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Temporal range:
Middle PermianPresent, 265–0 Ma
Theriodontia old.jpg
Scientific classification e
Kingdom: Animalia
Phylum: Chordata
Order: Therapsida
Clade: Neotherapsida
Clade: Theriodontia
Owen, 1876

Theriodonts ("beast tooth", referring to more mammal-like teeth), are a major group of therapsids. They can be defined in traditional, Linnaean terms, in which case they are a suborder of synapsids that lived from the Middle Permian to the Middle Cretaceous, or in cladistic terms, in which case they include not only the traditional theriodonts but also their descendants the mammals as well (in the same way that, cladistically speaking, the theropod dinosaurs include the birds as a sub-clade).

Theriodonts appeared almost the same time as the anomodonts, about 265 million years ago, in the Middle Permian. Even these early theriodonts were more mammal-like than their Anomodont and Dinocephalian contemporaries.

Theriodonts fall into three main groups: Gorgonopsia, Therocephalia and Cynodontia. Early theriodonts may have been warm-blooded. Early forms were carnivorous, but several later groups became herbivorous during the Triassic.

Theriodont jaws were more mammal-like than was the case of other therapsids, because their dentary was larger, which gave them more efficient chewing ability. Furthermore, several other bones that were on the lower jaw (found in reptiles), moved into the ears, allowing the theriodonts to hear better and their mouths to open wider. This made the theriodonts the most successful group of synapsids.

Eutheriodonts refer to all theriodonts except the gorgonopsians (the most primitive group). They included the therocephalians, cynodonts and their descendants - the mammals . The name means "true beast tooth". The eutheriodonts have larger skulls, accommodating larger brains and improved jaw muscles.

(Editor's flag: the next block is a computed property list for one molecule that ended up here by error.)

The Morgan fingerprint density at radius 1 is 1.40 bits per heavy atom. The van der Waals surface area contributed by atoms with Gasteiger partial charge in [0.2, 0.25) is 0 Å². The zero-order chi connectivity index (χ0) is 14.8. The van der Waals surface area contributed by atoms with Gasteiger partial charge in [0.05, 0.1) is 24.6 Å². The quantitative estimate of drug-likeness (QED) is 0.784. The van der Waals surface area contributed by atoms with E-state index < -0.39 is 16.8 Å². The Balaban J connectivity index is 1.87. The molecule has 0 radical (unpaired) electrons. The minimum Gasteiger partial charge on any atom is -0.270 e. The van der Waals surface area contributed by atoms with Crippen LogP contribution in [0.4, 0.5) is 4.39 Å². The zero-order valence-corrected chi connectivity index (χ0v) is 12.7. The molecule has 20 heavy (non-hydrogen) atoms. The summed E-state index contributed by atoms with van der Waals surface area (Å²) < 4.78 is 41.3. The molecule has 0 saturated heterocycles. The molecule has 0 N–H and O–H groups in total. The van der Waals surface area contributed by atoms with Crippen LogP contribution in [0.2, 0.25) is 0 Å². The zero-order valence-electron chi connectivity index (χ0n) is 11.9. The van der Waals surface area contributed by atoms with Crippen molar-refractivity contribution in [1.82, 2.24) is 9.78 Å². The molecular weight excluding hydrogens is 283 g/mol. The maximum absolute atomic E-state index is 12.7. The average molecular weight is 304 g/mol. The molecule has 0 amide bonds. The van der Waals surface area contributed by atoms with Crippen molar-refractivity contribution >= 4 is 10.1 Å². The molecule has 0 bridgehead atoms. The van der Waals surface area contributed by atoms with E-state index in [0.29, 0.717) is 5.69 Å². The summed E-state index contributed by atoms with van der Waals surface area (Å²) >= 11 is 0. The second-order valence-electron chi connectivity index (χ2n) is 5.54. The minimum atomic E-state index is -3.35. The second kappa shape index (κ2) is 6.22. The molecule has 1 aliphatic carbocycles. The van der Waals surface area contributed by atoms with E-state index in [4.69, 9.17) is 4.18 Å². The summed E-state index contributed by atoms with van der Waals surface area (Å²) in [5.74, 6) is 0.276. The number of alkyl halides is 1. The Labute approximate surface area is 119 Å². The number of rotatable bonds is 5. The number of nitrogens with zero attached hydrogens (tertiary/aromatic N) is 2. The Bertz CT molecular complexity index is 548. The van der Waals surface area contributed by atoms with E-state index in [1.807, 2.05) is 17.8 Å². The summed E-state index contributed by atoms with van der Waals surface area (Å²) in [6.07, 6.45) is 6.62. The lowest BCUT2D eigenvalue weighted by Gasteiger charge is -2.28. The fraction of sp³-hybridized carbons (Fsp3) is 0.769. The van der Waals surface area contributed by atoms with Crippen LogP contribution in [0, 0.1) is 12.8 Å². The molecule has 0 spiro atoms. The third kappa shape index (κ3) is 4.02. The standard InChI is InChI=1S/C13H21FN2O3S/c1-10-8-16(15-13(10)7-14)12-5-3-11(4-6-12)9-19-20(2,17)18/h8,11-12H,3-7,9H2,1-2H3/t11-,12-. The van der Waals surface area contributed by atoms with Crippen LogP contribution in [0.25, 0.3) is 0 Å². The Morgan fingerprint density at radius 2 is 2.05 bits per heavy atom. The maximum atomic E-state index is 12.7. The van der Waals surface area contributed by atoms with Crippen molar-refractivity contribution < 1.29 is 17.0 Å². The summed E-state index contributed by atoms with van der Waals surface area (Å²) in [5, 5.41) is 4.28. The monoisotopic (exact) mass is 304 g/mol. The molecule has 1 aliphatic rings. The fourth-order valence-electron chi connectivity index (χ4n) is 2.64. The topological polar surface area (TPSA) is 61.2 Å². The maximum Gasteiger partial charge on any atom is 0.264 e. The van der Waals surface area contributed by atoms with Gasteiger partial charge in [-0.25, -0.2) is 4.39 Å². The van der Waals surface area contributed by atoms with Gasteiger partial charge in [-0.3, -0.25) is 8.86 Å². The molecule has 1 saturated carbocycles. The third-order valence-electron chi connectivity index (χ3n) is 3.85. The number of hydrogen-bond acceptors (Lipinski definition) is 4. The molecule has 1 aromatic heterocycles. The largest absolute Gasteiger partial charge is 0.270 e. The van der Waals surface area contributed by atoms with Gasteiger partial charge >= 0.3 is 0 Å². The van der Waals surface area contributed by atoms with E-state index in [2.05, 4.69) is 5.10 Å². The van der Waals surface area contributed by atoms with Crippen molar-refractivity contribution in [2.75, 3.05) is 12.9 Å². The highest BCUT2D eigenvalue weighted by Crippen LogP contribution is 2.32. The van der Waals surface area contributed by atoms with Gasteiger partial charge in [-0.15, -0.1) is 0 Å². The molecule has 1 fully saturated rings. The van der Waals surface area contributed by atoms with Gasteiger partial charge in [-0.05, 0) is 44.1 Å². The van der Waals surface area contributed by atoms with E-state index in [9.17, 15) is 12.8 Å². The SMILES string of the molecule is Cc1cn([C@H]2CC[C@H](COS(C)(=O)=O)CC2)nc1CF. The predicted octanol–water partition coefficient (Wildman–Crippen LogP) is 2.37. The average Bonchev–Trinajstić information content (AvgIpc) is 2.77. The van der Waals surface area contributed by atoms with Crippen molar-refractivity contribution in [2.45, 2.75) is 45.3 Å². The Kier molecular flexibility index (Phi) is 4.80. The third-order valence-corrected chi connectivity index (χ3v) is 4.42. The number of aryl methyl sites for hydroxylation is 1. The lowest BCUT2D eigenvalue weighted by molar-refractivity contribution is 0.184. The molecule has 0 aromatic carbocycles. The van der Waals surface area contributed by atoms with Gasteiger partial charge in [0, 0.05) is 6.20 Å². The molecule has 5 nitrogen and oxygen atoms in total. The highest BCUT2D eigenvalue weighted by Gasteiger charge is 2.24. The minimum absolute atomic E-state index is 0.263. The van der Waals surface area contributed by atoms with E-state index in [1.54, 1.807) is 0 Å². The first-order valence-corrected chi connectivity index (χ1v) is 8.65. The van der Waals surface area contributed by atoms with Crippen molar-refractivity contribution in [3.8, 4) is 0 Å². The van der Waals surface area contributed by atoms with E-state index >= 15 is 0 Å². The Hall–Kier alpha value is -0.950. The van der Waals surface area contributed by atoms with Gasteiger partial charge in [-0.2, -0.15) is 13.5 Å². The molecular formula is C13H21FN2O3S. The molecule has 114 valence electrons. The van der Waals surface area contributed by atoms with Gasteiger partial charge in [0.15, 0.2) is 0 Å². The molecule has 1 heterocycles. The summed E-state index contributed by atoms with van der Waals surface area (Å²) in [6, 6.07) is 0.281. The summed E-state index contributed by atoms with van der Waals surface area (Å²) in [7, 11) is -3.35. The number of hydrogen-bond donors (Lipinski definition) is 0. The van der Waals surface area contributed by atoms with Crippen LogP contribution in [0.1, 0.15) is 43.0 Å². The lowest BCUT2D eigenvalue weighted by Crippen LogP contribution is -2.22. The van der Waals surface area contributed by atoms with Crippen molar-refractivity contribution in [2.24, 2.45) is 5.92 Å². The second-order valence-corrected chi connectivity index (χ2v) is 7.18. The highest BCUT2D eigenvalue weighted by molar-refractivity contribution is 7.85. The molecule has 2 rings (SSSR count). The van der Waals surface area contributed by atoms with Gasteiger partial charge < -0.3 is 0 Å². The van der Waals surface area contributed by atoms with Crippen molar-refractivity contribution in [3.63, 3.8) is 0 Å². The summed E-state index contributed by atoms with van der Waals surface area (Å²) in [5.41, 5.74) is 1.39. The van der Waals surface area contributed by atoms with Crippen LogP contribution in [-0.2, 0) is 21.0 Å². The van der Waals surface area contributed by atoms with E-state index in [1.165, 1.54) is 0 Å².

The theriodonts (eutheriodonts) are one of the two synapsid survivors of the great Permian–Triassic extinction event, the other being the dicynodonts. Therocephalians included both carnivorous and herbivorous forms; both died out after the Early Triassic. The remaining theriodonts, the cynodonts, also included carnivores, such as Cynognathus, as well as newly evolved herbivores (Traversodonts). While Traversodonts for the most part remained medium-sized to reasonably large (the length of the largest species was up to 2 meters), the carnivorous forms became progressively smaller as the Triassic progressed. By the Late Triassic, the small cynodonts included the rodent-like tritylodonts (possibly related to or descended from traversodonts), and the tiny, shrew-like, trithelodonts, which evolved into the first mammals. The trithelodonts died out during the Jurassic, and the tritylodonts survived into the Cretaceous, but the mammals continued to evolve. Many mammal groups managed to survive the Cretaceous–Paleogene extinction event, which wiped out the non-avian dinosaurs, allowing the mammals to diversify and dominate the Earth.



Phylogenetics of Theriodontia from Tree of Life ([edit]

  • Therapsida
    • Mammals and extinct relatives
    • †Biarmosuchia
    • †Eotitanosuchia
    • †Dinocephalia
    • †Anomodontia
    • Theriodontia
      • †Gorgonopsia
      • †Therocephalia
      • Cynodontia
        • †Diviniidae
        • Mammalia
        • †Procynosuchidae
        • †Galesauridae
        • †Thrinaxodontidae
        • †Cynognathidae
        • †Gomphodonts
        • †Chiniquodontidae
        • †Probainognathidae
        • †Tritheledontidae (Ictidosauria)

See also[edit]

External links[edit]